United obtained their immediate objective with a 3-1 victory, but Blackpool fought back from behind to snatch a late draw and win the point which sent Leeds tumbling into the Second Division. The Sea-siders had escaped despite a staggering total of 125 goals against, the highest total conceded by any club that managed to stay up. To compound their anguish they could look back to their 7-3 win at Bloomfield Road that season – the only time that Leeds have ever scored seven League goals away from home, but all to no avail. They finished in 21st place with 31 points.

Charlie Keetley led the goal-scoring with 16 in the league, followed by Wainscoat 12, Turnbull 11 and Furness 8, with Wainscoat and Furness each getting a couple in the Cup, which for once saw United make progress with home wins over Huddersfield Town 2-0 and Newcastle United 4-1 before falling at lowly Exeter City in the Fifth Round.

The Huddersfield tie had provided United with the first win over the lofty Town since joining the league at the 13th attempt. Charlie Keetley was injured and young Arthur Hydes was given his chance in preference to Tom Jennings, who immediately slapped in a transfer request. He scored and Jennings together with keeper Willie Johnson moved to Chester.

Jennings had played 167 league games and scored 112 goals, a record that was to stand until the incomparable John Charles arrived on the scene. He had remarkably been overlooked by Scotland, even though he had scored in a 1928 trial game.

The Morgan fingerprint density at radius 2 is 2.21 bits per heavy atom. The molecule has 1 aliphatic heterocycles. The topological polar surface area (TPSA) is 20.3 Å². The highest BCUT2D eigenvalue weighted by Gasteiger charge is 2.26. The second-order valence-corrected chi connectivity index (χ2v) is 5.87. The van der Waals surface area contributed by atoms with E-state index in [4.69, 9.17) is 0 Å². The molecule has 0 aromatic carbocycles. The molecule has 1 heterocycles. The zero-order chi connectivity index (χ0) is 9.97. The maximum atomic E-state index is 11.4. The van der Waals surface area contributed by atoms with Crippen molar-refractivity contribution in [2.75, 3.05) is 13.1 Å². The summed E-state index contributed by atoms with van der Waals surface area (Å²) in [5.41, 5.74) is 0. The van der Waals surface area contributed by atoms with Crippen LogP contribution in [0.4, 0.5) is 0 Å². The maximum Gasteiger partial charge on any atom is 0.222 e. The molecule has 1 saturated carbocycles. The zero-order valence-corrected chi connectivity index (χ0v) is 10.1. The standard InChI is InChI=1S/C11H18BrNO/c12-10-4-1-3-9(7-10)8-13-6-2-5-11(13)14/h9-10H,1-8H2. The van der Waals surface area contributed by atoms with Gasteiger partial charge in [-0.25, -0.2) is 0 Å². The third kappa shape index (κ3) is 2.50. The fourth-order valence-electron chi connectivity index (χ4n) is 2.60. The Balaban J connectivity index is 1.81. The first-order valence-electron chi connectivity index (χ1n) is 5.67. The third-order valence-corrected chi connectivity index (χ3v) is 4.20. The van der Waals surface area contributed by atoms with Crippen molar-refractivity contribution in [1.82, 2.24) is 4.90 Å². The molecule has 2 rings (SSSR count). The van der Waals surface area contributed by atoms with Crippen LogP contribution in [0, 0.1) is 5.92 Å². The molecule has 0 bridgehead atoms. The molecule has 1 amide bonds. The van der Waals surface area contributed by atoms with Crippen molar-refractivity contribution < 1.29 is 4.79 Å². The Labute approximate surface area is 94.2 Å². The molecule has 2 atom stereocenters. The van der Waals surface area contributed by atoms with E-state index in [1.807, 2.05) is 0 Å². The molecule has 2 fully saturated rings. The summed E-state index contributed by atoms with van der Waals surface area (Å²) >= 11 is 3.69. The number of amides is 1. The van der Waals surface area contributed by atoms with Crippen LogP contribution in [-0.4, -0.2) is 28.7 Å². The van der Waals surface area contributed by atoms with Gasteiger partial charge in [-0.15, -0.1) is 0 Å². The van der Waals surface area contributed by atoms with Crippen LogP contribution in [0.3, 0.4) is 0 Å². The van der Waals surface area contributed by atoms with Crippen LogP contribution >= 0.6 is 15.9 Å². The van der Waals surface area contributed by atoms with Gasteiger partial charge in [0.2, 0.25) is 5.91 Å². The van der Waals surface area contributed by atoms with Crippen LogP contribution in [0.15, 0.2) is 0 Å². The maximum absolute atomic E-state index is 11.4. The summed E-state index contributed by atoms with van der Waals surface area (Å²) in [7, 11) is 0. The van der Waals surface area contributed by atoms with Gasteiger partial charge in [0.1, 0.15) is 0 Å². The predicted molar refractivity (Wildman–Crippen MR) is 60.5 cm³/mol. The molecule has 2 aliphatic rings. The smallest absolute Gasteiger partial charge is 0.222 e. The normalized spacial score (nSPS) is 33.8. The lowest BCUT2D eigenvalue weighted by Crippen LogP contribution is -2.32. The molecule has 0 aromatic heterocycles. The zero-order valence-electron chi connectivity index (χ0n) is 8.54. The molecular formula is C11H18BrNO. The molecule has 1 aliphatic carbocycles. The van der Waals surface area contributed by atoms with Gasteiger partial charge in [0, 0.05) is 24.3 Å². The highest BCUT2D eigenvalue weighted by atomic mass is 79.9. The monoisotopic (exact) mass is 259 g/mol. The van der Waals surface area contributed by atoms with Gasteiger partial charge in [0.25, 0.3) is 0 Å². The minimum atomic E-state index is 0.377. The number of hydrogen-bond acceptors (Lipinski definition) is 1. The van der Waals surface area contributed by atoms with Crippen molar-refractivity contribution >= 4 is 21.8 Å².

There were further moves in the old guard when 33 year-old Russell Wainscoat, after 215 league games and 85 goals, moved to Hull City, who he led to a Third Division Championship in 1933. Left winger Tom Mitchell, now 32 left for York City, but Tom Cochrane had already established himself as first choice.

1931-32: Leeds Stats: Season Statistics: Games, Results, Appearances, Goalscorers and Teamsheets
Season Statistics: Games, Results, Appearances, Goalscorers
Football League Tables for the Season

Once again, in 1931/32, United bounced back at the first time of asking. Some of the old guard had moved on and Leeds’ strength now lay in their brilliant half-back line of Edwards, Hart and Copping. With no money available to strengthen the team United relied on the tried and true and a few emerging youngsters. Jimmy Potts still excelled in goal, while the ever-present Jack Milburn was partnered by the trusty Bill Menzies or his younger brother George. The Edwards-Hart-Copping combination was a class above any other half –back line in the Division. Harry Duggan had finally replaced Bobby Turnbull on the right-wing, with young Joe Firth at inside-right, Charlie Keetley at centre-forward, Billy Furness at inside-left and Tom Cochrane missing only one game on the left-wing.